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Feather River Bulletin
Quincy, California
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April 9, 2014     Feather River Bulletin
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April 9, 2014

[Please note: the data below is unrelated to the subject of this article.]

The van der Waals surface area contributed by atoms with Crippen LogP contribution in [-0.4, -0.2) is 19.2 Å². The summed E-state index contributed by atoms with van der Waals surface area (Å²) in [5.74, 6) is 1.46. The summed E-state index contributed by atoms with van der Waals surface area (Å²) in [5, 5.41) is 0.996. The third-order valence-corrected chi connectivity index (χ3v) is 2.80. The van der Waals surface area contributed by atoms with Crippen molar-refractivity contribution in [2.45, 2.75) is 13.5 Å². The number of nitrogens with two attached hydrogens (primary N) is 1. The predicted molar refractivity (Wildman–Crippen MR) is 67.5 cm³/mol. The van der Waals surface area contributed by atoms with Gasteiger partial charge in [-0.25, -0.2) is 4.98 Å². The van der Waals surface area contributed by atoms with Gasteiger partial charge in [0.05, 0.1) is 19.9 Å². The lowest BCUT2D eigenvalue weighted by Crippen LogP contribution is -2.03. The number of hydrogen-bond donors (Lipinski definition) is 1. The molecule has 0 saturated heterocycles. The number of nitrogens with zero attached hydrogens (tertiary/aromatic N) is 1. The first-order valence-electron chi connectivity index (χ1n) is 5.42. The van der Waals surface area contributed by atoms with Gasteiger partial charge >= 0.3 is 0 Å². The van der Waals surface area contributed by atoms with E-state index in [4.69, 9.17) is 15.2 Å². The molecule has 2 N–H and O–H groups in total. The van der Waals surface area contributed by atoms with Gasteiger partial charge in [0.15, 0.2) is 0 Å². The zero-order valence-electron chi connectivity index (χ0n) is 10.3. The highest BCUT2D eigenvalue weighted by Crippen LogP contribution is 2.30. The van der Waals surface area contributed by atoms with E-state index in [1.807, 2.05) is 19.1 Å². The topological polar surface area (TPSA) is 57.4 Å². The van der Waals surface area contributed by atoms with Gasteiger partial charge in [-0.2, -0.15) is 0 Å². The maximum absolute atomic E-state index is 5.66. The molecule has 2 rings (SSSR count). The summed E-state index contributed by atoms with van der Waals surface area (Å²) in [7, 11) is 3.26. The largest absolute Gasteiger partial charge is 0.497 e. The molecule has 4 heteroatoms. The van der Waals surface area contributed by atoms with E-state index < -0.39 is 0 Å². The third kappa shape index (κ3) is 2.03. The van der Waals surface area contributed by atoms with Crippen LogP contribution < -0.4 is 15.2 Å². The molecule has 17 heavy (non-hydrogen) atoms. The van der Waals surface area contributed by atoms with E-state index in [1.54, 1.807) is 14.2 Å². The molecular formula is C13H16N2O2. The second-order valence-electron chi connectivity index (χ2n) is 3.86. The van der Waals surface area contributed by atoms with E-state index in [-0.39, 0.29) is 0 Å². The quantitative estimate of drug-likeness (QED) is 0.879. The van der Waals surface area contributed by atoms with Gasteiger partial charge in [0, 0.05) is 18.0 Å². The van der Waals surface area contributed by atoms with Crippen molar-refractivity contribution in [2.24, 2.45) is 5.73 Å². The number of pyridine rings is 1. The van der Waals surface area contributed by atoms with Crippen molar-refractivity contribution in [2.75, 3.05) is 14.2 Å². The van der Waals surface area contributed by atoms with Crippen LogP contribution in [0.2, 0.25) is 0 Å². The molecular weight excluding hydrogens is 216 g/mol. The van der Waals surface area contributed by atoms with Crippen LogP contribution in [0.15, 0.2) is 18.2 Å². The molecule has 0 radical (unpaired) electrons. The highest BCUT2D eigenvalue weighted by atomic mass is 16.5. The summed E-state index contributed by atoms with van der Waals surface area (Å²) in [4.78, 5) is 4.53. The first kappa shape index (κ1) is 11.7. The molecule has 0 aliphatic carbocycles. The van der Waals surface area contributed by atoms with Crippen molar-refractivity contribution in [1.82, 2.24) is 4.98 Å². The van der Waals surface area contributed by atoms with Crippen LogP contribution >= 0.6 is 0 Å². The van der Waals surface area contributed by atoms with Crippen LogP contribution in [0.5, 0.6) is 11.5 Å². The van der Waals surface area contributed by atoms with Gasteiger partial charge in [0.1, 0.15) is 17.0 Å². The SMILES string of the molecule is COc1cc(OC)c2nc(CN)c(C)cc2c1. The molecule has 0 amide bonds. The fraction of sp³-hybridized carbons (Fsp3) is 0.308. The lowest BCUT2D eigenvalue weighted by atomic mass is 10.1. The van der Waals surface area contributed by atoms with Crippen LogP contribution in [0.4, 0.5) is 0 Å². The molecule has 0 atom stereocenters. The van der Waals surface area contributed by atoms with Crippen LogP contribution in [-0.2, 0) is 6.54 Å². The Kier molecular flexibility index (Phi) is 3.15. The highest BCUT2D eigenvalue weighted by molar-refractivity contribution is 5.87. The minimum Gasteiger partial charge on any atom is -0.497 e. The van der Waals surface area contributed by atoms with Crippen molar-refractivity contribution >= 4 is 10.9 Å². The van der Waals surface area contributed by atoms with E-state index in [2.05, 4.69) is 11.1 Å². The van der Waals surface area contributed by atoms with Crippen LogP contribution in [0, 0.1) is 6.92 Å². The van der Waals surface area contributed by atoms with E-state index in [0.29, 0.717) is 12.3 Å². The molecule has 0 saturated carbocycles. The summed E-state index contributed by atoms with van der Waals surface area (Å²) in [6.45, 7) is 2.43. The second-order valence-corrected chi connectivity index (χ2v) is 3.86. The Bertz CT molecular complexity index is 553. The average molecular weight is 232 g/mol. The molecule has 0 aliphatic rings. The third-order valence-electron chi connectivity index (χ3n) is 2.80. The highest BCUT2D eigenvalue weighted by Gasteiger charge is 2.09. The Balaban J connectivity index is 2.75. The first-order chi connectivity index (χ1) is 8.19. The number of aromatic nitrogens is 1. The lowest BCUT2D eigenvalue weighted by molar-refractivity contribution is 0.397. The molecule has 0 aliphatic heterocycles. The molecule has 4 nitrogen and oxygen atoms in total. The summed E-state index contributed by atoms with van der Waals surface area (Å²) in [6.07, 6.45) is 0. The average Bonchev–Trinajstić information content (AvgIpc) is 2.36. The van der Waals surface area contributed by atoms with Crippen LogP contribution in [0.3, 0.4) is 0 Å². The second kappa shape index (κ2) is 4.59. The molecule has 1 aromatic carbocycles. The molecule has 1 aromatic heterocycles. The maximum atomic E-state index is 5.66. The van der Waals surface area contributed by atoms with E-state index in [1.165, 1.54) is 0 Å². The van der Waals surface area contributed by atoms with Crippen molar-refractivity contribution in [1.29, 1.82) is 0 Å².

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lU/, Vvednesday, April 9, 2014 reauler River mulleun Number one The winners of the 12 years old and under Plumas Volleyball Club, coached by Feather River College volleyball players, proudly display their No. 1 status after winning their first tournament, undefeated on March 29, in Red Bluff. The team plays in the North State AAU Tournament Series. Back row from left: Marl Thomas (coach), Katharine Dolan, Emma Thompson, Rachel Abramson, Annie Froggatt, Chyanne Morrison, Lillian White and Nina Holmes (coach). Front row from left: Olivia Dingel, Makenna Crosby, Lexie Baumgartner and Emmary Wingfield. Photo submitted Stewardship recognizecl nationally Carolyn Shipp Staff Writer ccshipp@plumasnews.com The effort of the Sierra Buttes Trail Stewardship has been recognized nationally and the trail development group's youth program is now officially an award-winning program. The California Trails and Greenways Conference Foundation honored the Storrie Student Trail Program with a Merit Award for Kids and Trails at the foundation's conference in Palm Springs on April 9. Stewardship Executive Director Grog Williams received the award on behalf of the stewardship. "It's just a huge confirmation to us that we are doing something right," said Stewardship Trail Programs Director Tara Stone. According to the foundation's criteria, the award honors an agency or individual "that established an innovative program ... specifically designed to engage children and youth in outdoor experiences using trails." The Storrie Student Trail Program exemplifies the criteria. The program offers high school students an opportunity to restore the trails that were affected by 2000 Storrie Fire. According to Stone, the students spend six weeks in the wilderness repairing the trails. They receive medical certifications, outdoor survival and trail construction experience, and tool and machinery certifications. Often, they are hired by the stewardship after they have finished their tenure with the project. According to Stone, with the effective leadership of the three crew leaders, Cody Clayton, Morgan Koons and Mandy Beatty, and the collaboration with the Plumas National Forest, the program is flourishing, and more students are vying for the chance to participate. "This program is something that has evolved out of our growing sense of community," Stone wrote in a blog on the stewardship's website. "It ties our desire to see better, more carefully built and planned trails in with our goal of hiring and training a local workforce." For more.informati0n on , the program or how to apply, visit sierratrails.org. PUBLIC NOTICES Inspection project Plumas-Sierra Rural Electric Cooperative will be conducting inspections of its facilities throughout 2014. Specific vegetation man- agement projects planned within the tim- bered portions of its service area include but are not limited to, Chandler Road, the Cromberg area, Spring Garden area, Graeagle, and Calpine. We will also be inspecting for trees and other vegetation in proximity to the power lines as required by the California Public Resource Code Section 4293. Trees that come in contact with power lines are a major cause of outages on our system. PSREC strives to strike a healthy balance between our appreciation for trees and our obligation to provide safe, reliable electric service. Through our tree trimming program, we redirect tree growth away from power lines and remove any damaged or diseased trees so we can limit potential damage to the power lines which could be caused by extreme weather conditions. If a tree grows too fast or if its proximity to power lines is a threat to our electric system, our experts will trim the growth away from our equipment. Our vegetation management is conducted following best management prac- tices defined in ANSI A300 Part 7 (ANSI 2012) and the ISA companion publication to the ANSI A300 Standards (ISA 2007). Currently PSREC is doing a comprehensive mapping/inspection project that encompass- es the entire service area. These inspec- tions are part of our ongoing work to provide our members with safe, reliable electric ser- vice. We will be inspecting electrical equip- ment as required by California General Orders 95 and 128 and determining the location and condition of our infrastructure. PSREC personnel require access to all of its facilities including meters. PSREC employ- ees will have company ID with them. Published FRB, PR Feb. 26, March 5, 12, 19, 26, April 2, 9, 16, 23, 30, May 7, 14, 20141 Ordinance adopted ORDINANCE NO. 14-1094 AN ORDINANCE OF THE COUNTY OF PLUMAS, STATE OF CALIFORNIA, ADDING ARTICLE 13, TO CHAPTER 4 OF TITLE 2 OF THE PLUMAS COUNTY CODE RELATING TO THE OFFICE OF CHIEF PROBATION OFFICER: The Board o} Supervisors of the County of Plumas, State of California, ordains as fol- lows: SECTION 1. The Board of Supervisors finds as follows: a. Section 270 of the Welfare and Institutions Code establishes the office of probation officer in each county of the State of California (the "juvenile probation officer"). Section 1203.5 of the Penal Code creates the office of adult probation officer and pro- vides that the probation officer appointed in accordance with Chapter 2 (commencing with Section 200) of Division 2 of Part I of the Welfare and Institutions Code shall be the ex officio adult probation officer. ., b. Prior to the adoption of this Ordinance, the juvenile probation officer of the County of Plumas has been appointed by the judge of the juvenile court for the County of Plumas. c. The County of Plumas has established a merit system governing the methods of appointment and tenure of office of proba- tion officers, assistant probation officers, and other employees of the Plumas County Probation Department as is evidenced by Section 2-5.101 of the Plumas County Code and the Classification Plan, Salary Plan, and Personnel Rules of Plumas County enacted in accordance with that section. As a result of the establishment of such a merit system, the appointment and tenure of Plumas County probation officers is now the duty and responsibility of the Board of Supervisors rather than the judge of the juvenile court. SECTION 2. Article 13 is added to Chapter 4 of Title 2 of the Plumas County Code to read as follows: Article 13. Chief Probation Officer Section 2-4.1301 Chief Probation Officer. Pursuant to the provisions of Welfare and Institutions Code section 271, the position of Chief Probation Officer is deemed a County officer who shall be appointed by the Board. Pursuant to Penal Code section 1203.5, the Chief Probation Officer shall be the ex officio adult probation officer. SECTION 3. Effective and Operative Dates; Publication; Codification. This ordinance shall become effective thirty (30) days after its date of final adoption. It shall be published in the Feather River Bulletin, a newspaper of general circulation in Plumas County, within fifteen (15) days of final adoption. Section 2 of this ordinance shall be codified; the remainder shall be uncodified. Introduced at a regular meeting of the Board of Supervisors on the 18th day of March 2014, and passed and adopted by the Board of Supervisors of the County of Plumas, State of California, on the 1st day of April 2014, by the following vote: AYES: Supervisors: THRALL, GOSS, SIMP- SON, KENNEDY, SWOFFORD NOES: Supervisors: NONE ABSENT: Supervisors: NONE Signed: Jon Kennedy, Chairperson, Board of Supervisors. Attest: Nancy L. DaForno, Clerk of the Board of Supervisors. Published FRB April 9, 2014 Upward Bound tours University of Nevada Rend Audrey Peters Director TRiO Upward Bound Fourteen Upward Bound students seized the opportunity to explore the University Of Nevada Reno (UNR) and the Nevada Museum of Art on Saturday, March 15. This field trip was part of the many opportunities Upward Bound offers students to help them explore college options and expand their cultural experiences. Students were shown around th UNR campus by Bryon Hutchins, a Quincy High School graduate currently studying engineering at UNR. Bryn answered many questions about the university in. general and shared his experience as an engineering student at UNR coming from Plumas County. Students also participated in a docent-led tour of the Nevada Museum of Art where they got to see original works by Marurice Sendak, author, artist and illustrator of the well-known children's book, "Where the Wild Things Are." They also viewed iconic landscape paintings by Tahoe artist Phyllis Shafer, and American realist paintings by Patricia Chidlaw. Upward Bound students not only get to go on college and cultural field trips, but also attend weekly lunch meetings at their high schools where they learn about everything having to do with college preparation. During a recent Upward Bound lunch meeting, students explored community college and university catalogs to get a feel for classes students take in different majors, the requirements of a college degree and articulation between community colleges and four-year universities. Upward Bound students gather in front of outdoor works of art. at the Nevada Museum of Art during their tour of University of Nevada and surrounding environs. Upward Bound students hale from Chester, Greenville, Quincy and Portola communities. Photos submitted Upward Bound students pose in the Maurice Sandek "Where the Wild Things Are" exhibit at the Nevada Museum of Art. Upward Bound students also participate in weekly after-school tutoring and homework help, and a once-a-month Saturday academy at Feather River College in an attempt to increase their college readiness. Topics of upcoming academies include financial aid and the scholarship search in April and SAT/ACT and STAR test preparation in May. For further information about Upward Bound or to download an application for your student to join, please visit frc.edu/upwardbound. Chester High Upward Bound students Michelle Branch, left, and Haylee Potter stand amidst Maurice Sandek's original artwork from the well-known children's book "Where the Wild Things Are." Plumas Auto Diagnostics Cory Schwartz/ASE Certifie00 283-2868 2140 E. Main St., Quincy (inside Shadetree Auto) 107 Leonard Ave. Quincy 283-4015 Paul Mundorff ~ Owner O Sales, Coming Soon: Shuttle Service to: Mt. Huff Claremont South Trails "Call for ;" Details" Service and Repair 00de, n CA. LIC #405176 ,' #302259 283-1605 ,.; Cal-Sierra ' '" Title Company Since 1962 Quincy (530) 283-0700 Graeagle (530) 836-0700 Chester (530) 258-0700 Plumas Motor Supply Radm Shack 283-2350 YAGOTAWANA I "One Call Gets It AIr: J (.o1 yagotawana@sbcglobal.net t'l, '  "Quincy's finest in Beautiful Feather River Canyon" (530) 283-5686 Reservations: 1-800-804-654- I 200 Crescent Street / highway 70 W Quincy, Ca 95971 PLUMAS BANK "Local People Serving Local Needs" 283-6800 60 East Main St. 283-2320 WE DELIVER! KEN BAIA[, F.A JOHN DDEAUX. CHA, Enrolled Agents Bus: (530) 283-3965 Res: (530) 836-0349 Fax: (530) 283-4369 83-2820 Boarding Kennels ZRU:!p/-ind.com 283-2833 Don't let I drugs ruin your neighborhood! Be aware of your surroundings. METH LABS CAN BE ANYWHERE! Meth labs can be hidden in many places. TELLTALE SIGNS Following are some signs to h)ok for in identifying a ilotential drug lab: --Unusual, strong odors (as of cat urine, ether, ammonia, acetone or other chemicals). --Renters who pay their landlords in cash. (Most drug dealers trade exclusively in cash). --Lots of traffic -- people coming and going at unusual times. There may be little traffic during the day, but a dramatic increase at night. --Excessive trash, including large quantities of items such as antifreeze containers, lantern fuel cans, red chemically stained coffee filters, drain cleaner and duct tape. --Unusual number of glass containers being brought 'into the home. --Windows blacked out or covered by aluminum foil. plywood, sheets, blankets, etc. --Secretive or protective equipment surrounding the residence like video cameras, alarm systems, guard dogs, reinforced doors and electrified fencing. --People exiting the structure to smoke. --Little or no mail or furniture, visible trash, and no newspaper delivery. CALL THE SHERIFF Drug labs are hazardous to the community. They contaminate the environment and watershed and pose health hazards, not to mention the collateral damage to families and children associated with manufacturing methamphetamine. The sheriff's department encourages anyone who suspects there is a drug lab nearby to call the detective unit at 283-6363. dramaworks 14 Crescent St, Quincy 283-1956 INTERMOUNTAIN ADVANCED CLINICAL DENTISTRY Michael Herndon, DOS Emily Luscri, DOS 431 W Main Sl., Quincy, 283-1119  Gregory Sawyer, DDS Family Dentistry & Orthodontics No more "Metal Mouth" Certified Invisalign provider 283-2811 pin 101 Trilogy Lane Quincy, CA 95971 Horton Tire Center 116 E. Main St. Quincy 283 -1450 ALL AMERICAN MINI STORAGE 160 Lawrence St., Quincy [  283.3515 [ QUINCY MINI STORAGE I 1972 Lee Rd., (behind SavMor) Quincy / 283-3515 This message is brought to you by these community-minded businesses. 1;